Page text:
By Thomas K. Pendergast
A north-south-avenue in the Sunset District appears to be moving from a road commonly used by bicycles to a legitimate, city-approved traffic corridor complete with a few bulb-out accessories.
A stretch of 20th Avenue, from Lincoln Way to Wawona Street, is known among bicycle riders as a good route for traveling north or south. The road parallels 19th Avenue, a major California highway with heavy traffic much of the time.
Two alternative plans for 20th Avenue were recently presented to the public by the San Francisco Municipal Transportation Agency (SFMTA), at an open house held in Christ Church Lutheran’s auditorium.
The main difference between the plans is whether or not six roundabouts would be included in some intersections (three are circular and three are oval). One plan includes all six roundabouts, and the other none.
On 19th Avenue, left turns are prohibited so drivers must make a right turn and go around the block, or make a legal U-turn, to make a left turn. The roundabouts would assist drivers making a U-turn. The roundabouts would be placed along 20th Avenue at the intersections of Kirkham, Lawton, Pacheco, Rivera, Ulloa and Vicente streets.
According to Dan Provence, the SFMTA’s project manager, a single traffic circle can cost between $20,000 and $30,000.
In both alternatives, bike lanes going uphill will have painted buffer zones so bicyclists going slower are further separated from cars. A painted buffer is planned so people can still access their driveways. Downhill, motorists and bicyclists will share traffic lanes that use “sharrow” road markings, so bikes going faster can match the speed of vehicles.
The plan will also include speed humps which will be spaced along 20th Avenue, at two per block, except between Lawton and Moraga streets.
“Twentieth has been a bike route for a long time, and that’s based on a few different things, including topography and the spacing of bike routes,” Provence said. “Seventh Avenue is to the east. Thirty-fourth is to the west. So, Twentieth is kind of right in between. It leads to two parks, Stern Grove on the south and Golden Gate Park on the north, so it provides a nice connection for people getting to those destinations.
“It’s also wider than a lot of the north-south streets in the Sunset. For instance, 21st Avenue is 40-feet wide. On 20th, we have six more feet – it’s 46-feet wide, so we can put a bike lane in. We would be more limited on a narrower street,” he said.
According to Provence, the SFMTA’s research shows that between January of 2012 and December of 2016, there were 34 injury collisions along this stretch of 20th Avenue, and 10 more with property damage only.
“It’s important to note that these are only the reported collisions. A lot of collisions go unreported and the police don’t go. These are based on police reports,” said Matt Lasky, an SFMTA transportation planner.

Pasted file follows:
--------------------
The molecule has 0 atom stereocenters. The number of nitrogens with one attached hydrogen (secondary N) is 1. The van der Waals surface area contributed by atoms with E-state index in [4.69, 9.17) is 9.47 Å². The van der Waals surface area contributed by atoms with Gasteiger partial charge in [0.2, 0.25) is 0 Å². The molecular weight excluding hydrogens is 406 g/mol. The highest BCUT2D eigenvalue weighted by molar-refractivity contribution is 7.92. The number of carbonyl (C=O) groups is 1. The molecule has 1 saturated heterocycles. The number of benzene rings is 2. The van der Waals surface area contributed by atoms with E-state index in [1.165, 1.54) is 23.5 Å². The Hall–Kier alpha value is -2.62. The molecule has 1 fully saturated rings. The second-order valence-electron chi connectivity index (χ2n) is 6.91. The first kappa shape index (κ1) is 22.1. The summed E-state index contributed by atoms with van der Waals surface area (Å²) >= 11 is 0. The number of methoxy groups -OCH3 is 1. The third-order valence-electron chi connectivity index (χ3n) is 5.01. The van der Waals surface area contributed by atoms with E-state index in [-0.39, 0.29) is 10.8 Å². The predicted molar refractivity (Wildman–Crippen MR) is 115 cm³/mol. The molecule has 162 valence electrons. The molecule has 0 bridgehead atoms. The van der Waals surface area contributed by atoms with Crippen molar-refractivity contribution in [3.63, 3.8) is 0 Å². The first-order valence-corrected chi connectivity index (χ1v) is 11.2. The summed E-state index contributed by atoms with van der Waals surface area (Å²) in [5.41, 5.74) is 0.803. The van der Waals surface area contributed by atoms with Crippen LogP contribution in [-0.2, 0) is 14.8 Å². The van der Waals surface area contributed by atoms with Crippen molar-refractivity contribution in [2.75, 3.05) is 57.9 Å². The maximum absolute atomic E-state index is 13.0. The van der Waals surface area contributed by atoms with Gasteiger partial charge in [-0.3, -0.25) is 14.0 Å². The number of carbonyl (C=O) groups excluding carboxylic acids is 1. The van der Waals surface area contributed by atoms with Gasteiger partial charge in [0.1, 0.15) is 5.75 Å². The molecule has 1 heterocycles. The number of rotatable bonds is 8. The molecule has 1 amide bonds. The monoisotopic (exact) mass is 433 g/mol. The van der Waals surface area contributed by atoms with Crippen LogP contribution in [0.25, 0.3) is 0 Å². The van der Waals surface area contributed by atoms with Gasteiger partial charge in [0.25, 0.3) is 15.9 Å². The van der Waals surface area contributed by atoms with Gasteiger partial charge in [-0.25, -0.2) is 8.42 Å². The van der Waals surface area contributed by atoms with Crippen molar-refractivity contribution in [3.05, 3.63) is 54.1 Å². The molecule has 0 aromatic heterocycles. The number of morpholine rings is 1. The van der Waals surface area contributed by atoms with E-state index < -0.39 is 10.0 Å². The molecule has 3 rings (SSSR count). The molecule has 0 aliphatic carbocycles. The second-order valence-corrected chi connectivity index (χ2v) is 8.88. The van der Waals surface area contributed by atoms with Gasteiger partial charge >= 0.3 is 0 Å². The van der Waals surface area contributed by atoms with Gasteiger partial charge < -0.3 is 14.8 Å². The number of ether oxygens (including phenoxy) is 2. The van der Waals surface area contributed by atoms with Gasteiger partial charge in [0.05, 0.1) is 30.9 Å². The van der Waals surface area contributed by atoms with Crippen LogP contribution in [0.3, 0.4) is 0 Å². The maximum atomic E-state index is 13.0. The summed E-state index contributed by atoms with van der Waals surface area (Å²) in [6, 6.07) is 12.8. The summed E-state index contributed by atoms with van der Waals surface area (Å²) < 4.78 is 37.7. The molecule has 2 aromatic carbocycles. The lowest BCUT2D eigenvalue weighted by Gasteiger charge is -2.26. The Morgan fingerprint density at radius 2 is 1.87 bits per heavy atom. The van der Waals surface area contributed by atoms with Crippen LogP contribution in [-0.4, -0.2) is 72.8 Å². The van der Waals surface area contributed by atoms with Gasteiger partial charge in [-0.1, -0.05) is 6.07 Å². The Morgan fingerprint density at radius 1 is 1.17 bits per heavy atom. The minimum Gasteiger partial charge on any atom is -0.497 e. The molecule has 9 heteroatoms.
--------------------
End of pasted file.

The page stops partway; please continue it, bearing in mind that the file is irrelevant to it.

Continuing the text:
According to department statistics, the number of vehicle trips in a one-day period on 20th Avenue, between Quintara and Rivera streets, was 3,017, while on 18th Avenue, between Rivera and Santiago streets, the number was 2,960. On 21st Avenue, between Lawton and Moraga streets, the number was 984.
One of the two alternatives, the option that includes the construction of traffic circles, would convert the angled parking on the east side of 20th Avenue, in the two-block stretch between Lawton and Noriega streets, to back-in angled parking. This would require the loss of five parking spaces between Lawton and Moraga streets, and another three parking spaces removed between Moraga and Noriega streets.
“The reasoning behind it is really just to reduce conflicts,” Thalia Leng, a transportation planner, said.
The other alternative would leave the angled parking as it is now.
In both alternatives, two parking spaces between Lincoln and Irving, and two more between Irving and Judah, would be removed for bulb-outs. They are slated to be installed at the intersections of Judah and Taraval streets due to those streets’ light rail lines.
Local transit “watchdog” David Pilpel was also at the open house meeting. He was skeptical of the proposed changes.
“I’m not a fan of traffic circles; I think they’re unusual and people don’t know exactly how to deal with them,” Pilpel said. “There are two new traffic circles on McAllister that just slows down the buses and don’t do much to help anybody else.”
He does not see much improvement regarding safety from things like bulb-outs and other “traffic-calming” measures, and thinks the money would be better spent hiring more police officers.
“Meaningful traffic enforcement is required in order to improve safety and reduce speed. That doesn’t seem to happen. The police need to do a better job of traffic enforcement throughout the City,” he said.
The SFMTA is still seeking input and suggestions from the public. In June, the transit agency is scheduled to meet with stakeholders regarding design specifics. From that, it will arrive at a final design “based on community feedback.” After that, there will be another official public meeting to get community feedback.
Once the SFMTA finalizes its plan, it will then go to the SFMTA’s board or directors for approval. Construction is tentatively scheduled to begin in early 2019.